A Football Shoe Tossing

How the white football cleats arrived hanging from the overhead cable at Clearwater’s Philip Jones Park in the North Greenwood neighborhood is no great mystery, but why, and by whom? A few possibilities:

  • Bullies;
  • In celebration at the end of a successful season;
  • In commemoration of their use by a player who had outgrown them and is finally getting that new pair;
  • Pranksters (see Bullies);

in my neighborhood
sports shoes dangle from wire
how many tosses?
In darkness or in light of day he flung
and flung again until the cleated shoes,
enjoined by laces over wire hung,
a myriad of reasons why to choose.

And not just any pair of shoes are these
ensaddened white designer football cleats,
that flew beneath a player's nimble knees
how many touchdown runs, or sprint repeats?

A perfect step into the dewy grass,
uniting fingers with the spinning ball,
but whose feet wear white cleats beneath the pass,
the one who runs, or he who slipping falls?

What dreams now hang and sway from copper wire,
What dreams fulfilled, or burned in funeral pyre?

A Blank Renku [1] [2], by Paul Guernsey, © 2019


[1] blank renku – a form of linked verse, written by one or multiple authors in alternating collaboration. Blank renku differs from renku in that stanzas alternate between haiku form, and blank verse. The shortest blank verse stanza would be a couplet. The longest would fill a Post It note, the original (fictional) medium of blank renku, as invented for The Blank Verse Mystery. Variations are expected.
Blank renku can be played as a game, in the original spirit of renku. It merges poetry from East and West. Writers can choose to write in their stronger form or in their weaker one, and in this way it is similar to Terry Pratchett’s game of THUD.

[2] As noted in the definition of Blank Renku, variations are expected. In this case, in “A Football Shoe Tossing,” the author has chosen to extend blank verse into a formal Shakespearean sonnet. Might require a bigger Post It.

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Refrigerator Magnets 015 Range Time

5 mm Bucky Balls at 2 m


ears plugged and covered
muffled pops of cannon shots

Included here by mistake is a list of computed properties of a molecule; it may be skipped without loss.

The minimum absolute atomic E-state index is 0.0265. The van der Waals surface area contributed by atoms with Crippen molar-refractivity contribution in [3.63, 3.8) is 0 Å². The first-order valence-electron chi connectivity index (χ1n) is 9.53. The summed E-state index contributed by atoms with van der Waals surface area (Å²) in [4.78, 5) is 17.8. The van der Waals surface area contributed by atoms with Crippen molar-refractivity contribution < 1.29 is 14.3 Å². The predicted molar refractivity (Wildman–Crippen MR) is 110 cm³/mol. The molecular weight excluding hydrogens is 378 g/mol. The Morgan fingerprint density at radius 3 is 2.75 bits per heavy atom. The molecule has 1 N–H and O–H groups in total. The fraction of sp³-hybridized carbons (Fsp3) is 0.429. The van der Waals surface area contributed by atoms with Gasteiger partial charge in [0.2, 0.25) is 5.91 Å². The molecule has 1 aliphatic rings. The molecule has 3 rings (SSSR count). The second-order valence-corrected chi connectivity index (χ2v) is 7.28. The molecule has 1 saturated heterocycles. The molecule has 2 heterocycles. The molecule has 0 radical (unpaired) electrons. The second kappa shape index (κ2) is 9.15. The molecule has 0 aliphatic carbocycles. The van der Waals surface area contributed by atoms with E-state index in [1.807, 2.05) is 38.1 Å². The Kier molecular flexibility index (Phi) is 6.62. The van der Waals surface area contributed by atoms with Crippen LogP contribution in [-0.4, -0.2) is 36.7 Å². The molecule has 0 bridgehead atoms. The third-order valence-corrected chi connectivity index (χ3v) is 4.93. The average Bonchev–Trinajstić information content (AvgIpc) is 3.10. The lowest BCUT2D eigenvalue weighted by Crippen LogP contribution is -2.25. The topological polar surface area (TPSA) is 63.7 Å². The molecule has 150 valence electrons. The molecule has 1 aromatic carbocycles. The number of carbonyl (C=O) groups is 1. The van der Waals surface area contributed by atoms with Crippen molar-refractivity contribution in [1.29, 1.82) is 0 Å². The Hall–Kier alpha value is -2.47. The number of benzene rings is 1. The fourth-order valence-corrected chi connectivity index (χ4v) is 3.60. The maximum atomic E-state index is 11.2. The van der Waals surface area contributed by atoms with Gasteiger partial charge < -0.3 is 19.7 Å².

ready to defend

of patriots with hearts of steel respect
of metal blue and powder cased in brass

chests reverberate
groupings tightening each day
holes punched through paper

[blank renku] by Paul Guernsey, 2019


blank renku – a form of linked verse, written by one or multiple authors in alternating collaboration. Blank renku differs from renku in that stanzas alternate between haiku form, and blank verse. The shortest blank verse stanza would be a couplet. The longest would fill a Post It note, the original (fictional) medium of blank renku, as invented for The Blank Verse Mystery. Variations are expected.
Blank renku can be played as a game, in the original spirit of renku. It merges poetry from East and West. Writers can choose to write in their stronger form or in their weaker one, and in this way it is similar to Terry Pratchett’s game of THUD.

Refrigerator Magnets 014

Jupiter Life Forms

Arthur C. Clarke’s gas-based life forms on Jupiter can grow to be several miles in length. Their delta-shaped predators cut them in half. Like Earthworms, each surviving half regenerates and resumes growing to full size.* This is the creature’s only known reproductive method.

*I read Clarke’s book several decades ago and may have made some of this up. Corrections are welcome.

Paul Guernsey, 2019

The State of Poetry Now? — Human Pages

Are poets today largely talking to themselves? Are many of them happy to do so, locked away in academia or whatever other cloister? Are the ones who want a wider public, and who want to take on larger subjects, just curating their shelf of books for future generations to find? I heard somewhere that after […]

The State of Poetry Now? — Human Pages

[see also, my article: Poetry Lives in the Land of Verse]

[see also, my article: Beowulf: listening for alliterative verse]

[see also, my article: Free Verse: Prose, with Style]

[See also, this link to my English Literature professor’s article: Houpt: Literature’s debt to the language and intent of the Bible ]

Refrigerator Magnets 013 The Joy in Mudville

[Hats] Baseball Cap

“…And now the pitcher holds the ball, and now he lets it go, …”

from Casey at the Bat, by Ernest Lawrence Thayer – 1863-1940


The Joy in Mudville

The joy in Mudville was not wholly ground in dust that day,
For cellebration on the mound rewards the victors’ play;
And while each Mudville fan did sigh and bow his head,
A mighty whooping dogpile crushed the pitcher without dread.

They raised him up upon their shoulders high for his campaign,
and brought him to the lockers as they doused him with Champagne.
They set him soaking back to Earth, still grinning victory,
And raised a boisterous chorus shouting, “Phinney! Phinney! Phinney!” [1]

[fourteener/ballad] by Paul Guernsey


In honor of “Casey at the Bat”, by Ernest Lawrence Thayer – 1863-1940

[1] “The poem was originally published anonymously (under the pen name “Phin”, based on Thayer’s college nickname, “Phinney”).[2]”

https://en.wikipedia.org/wiki/Casey_at_the_Bat
[2] Gardner, Martin (October 1967). “Casey At The Bat”. American Heritage. 18 (6). Retrieved 20 October 2012.